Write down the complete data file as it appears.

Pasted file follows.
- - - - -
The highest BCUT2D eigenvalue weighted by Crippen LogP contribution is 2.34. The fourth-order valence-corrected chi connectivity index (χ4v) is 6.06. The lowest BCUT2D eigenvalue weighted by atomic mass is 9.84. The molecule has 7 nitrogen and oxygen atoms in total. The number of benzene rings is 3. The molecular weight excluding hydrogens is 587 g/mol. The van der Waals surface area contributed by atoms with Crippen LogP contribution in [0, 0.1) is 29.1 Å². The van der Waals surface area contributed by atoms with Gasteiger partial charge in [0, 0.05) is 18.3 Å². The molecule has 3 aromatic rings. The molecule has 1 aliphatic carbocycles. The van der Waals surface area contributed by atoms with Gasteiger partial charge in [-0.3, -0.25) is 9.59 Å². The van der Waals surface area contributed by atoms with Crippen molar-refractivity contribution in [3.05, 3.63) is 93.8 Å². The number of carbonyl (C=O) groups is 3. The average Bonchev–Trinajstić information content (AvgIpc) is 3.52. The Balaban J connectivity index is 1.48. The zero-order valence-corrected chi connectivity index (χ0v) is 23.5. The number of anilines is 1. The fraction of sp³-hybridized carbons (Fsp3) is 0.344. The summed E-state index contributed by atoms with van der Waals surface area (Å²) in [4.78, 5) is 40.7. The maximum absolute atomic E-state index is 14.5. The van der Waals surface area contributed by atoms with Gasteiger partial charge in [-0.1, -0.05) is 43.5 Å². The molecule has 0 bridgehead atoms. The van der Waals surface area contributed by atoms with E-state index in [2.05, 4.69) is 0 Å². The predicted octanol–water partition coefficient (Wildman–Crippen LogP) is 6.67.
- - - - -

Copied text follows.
The highest BCUT2D eigenvalue weighted by Crippen LogP contribution is 2.34. The fourth-order valence-corrected chi connectivity index (χ4v) is 6.06. The lowest BCUT2D eigenvalue weighted by atomic mass is 9.84. The molecule has 7 nitrogen and oxygen atoms in total. The number of benzene rings is 3. The molecular weight excluding hydrogens is 587 g/mol. The van der Waals surface area contributed by atoms with Crippen LogP contribution in [0, 0.1) is 29.1 Å². The van der Waals surface area contributed by atoms with Gasteiger partial charge in [0, 0.05) is 18.3 Å². The molecule has 3 aromatic rings. The molecule has 1 aliphatic carbocycles. The van der Waals surface area contributed by atoms with Gasteiger partial charge in [-0.3, -0.25) is 9.59 Å². The van der Waals surface area contributed by atoms with Crippen molar-refractivity contribution in [3.05, 3.63) is 93.8 Å². The number of carbonyl (C=O) groups is 3. The average Bonchev–Trinajstić information content (AvgIpc) is 3.52. The Balaban J connectivity index is 1.48. The zero-order valence-corrected chi connectivity index (χ0v) is 23.5. The number of anilines is 1. The fraction of sp³-hybridized carbons (Fsp3) is 0.344. The summed E-state index contributed by atoms with van der Waals surface area (Å²) in [4.78, 5) is 40.7. The maximum absolute atomic E-state index is 14.5. The van der Waals surface area contributed by atoms with Gasteiger partial charge in [-0.1, -0.05) is 43.5 Å². The molecule has 0 bridgehead atoms. The van der Waals surface area contributed by atoms with E-state index in [2.05, 4.69) is 0 Å². The predicted octanol–water partition coefficient (Wildman–Crippen LogP) is 6.67.